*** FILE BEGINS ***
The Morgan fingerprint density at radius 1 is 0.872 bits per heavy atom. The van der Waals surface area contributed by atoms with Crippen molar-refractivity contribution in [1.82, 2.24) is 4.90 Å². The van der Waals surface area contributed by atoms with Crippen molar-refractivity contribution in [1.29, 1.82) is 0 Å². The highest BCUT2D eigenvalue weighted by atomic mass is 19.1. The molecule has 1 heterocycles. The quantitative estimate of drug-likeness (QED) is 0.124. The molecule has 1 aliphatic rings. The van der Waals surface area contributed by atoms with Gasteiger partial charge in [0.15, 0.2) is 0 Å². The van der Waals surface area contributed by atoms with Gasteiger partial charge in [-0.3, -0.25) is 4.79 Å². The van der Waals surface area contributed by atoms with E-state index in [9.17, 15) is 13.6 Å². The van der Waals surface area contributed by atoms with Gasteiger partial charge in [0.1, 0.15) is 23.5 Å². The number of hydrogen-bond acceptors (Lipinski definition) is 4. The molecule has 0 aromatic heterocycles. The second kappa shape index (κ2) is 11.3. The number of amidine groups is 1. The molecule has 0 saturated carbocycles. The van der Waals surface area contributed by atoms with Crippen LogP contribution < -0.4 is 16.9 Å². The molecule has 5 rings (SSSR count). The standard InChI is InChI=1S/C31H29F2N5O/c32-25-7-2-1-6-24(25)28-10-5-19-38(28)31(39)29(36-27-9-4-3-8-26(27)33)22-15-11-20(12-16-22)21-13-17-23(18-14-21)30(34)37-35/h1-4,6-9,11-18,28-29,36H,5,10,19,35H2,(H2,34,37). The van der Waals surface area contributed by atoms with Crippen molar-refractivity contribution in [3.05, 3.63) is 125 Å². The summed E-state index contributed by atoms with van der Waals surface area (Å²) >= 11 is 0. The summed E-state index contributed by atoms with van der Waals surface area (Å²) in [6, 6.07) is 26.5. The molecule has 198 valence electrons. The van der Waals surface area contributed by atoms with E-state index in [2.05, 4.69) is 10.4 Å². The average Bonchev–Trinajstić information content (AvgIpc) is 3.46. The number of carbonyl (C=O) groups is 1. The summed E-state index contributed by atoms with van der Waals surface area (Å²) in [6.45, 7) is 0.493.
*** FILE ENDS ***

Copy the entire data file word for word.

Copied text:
The Morgan fingerprint density at radius 1 is 0.872 bits per heavy atom. The van der Waals surface area contributed by atoms with Crippen molar-refractivity contribution in [1.82, 2.24) is 4.90 Å². The van der Waals surface area contributed by atoms with Crippen molar-refractivity contribution in [1.29, 1.82) is 0 Å². The highest BCUT2D eigenvalue weighted by atomic mass is 19.1. The molecule has 1 heterocycles. The quantitative estimate of drug-likeness (QED) is 0.124. The molecule has 1 aliphatic rings. The van der Waals surface area contributed by atoms with Gasteiger partial charge in [0.15, 0.2) is 0 Å². The van der Waals surface area contributed by atoms with Gasteiger partial charge in [-0.3, -0.25) is 4.79 Å². The van der Waals surface area contributed by atoms with E-state index in [9.17, 15) is 13.6 Å². The van der Waals surface area contributed by atoms with Gasteiger partial charge in [0.1, 0.15) is 23.5 Å². The number of hydrogen-bond acceptors (Lipinski definition) is 4. The molecule has 0 aromatic heterocycles. The second kappa shape index (κ2) is 11.3. The number of amidine groups is 1. The molecule has 0 saturated carbocycles. The van der Waals surface area contributed by atoms with Crippen LogP contribution < -0.4 is 16.9 Å². The molecule has 5 rings (SSSR count). The standard InChI is InChI=1S/C31H29F2N5O/c32-25-7-2-1-6-24(25)28-10-5-19-38(28)31(39)29(36-27-9-4-3-8-26(27)33)22-15-11-20(12-16-22)21-13-17-23(18-14-21)30(34)37-35/h1-4,6-9,11-18,28-29,36H,5,10,19,35H2,(H2,34,37). The van der Waals surface area contributed by atoms with Crippen molar-refractivity contribution in [3.05, 3.63) is 125 Å². The summed E-state index contributed by atoms with van der Waals surface area (Å²) >= 11 is 0. The summed E-state index contributed by atoms with van der Waals surface area (Å²) in [6, 6.07) is 26.5. The molecule has 198 valence electrons. The van der Waals surface area contributed by atoms with E-state index in [2.05, 4.69) is 10.4 Å². The average Bonchev–Trinajstić information content (AvgIpc) is 3.46. The number of carbonyl (C=O) groups is 1. The summed E-state index contributed by atoms with van der Waals surface area (Å²) in [6.45, 7) is 0.493.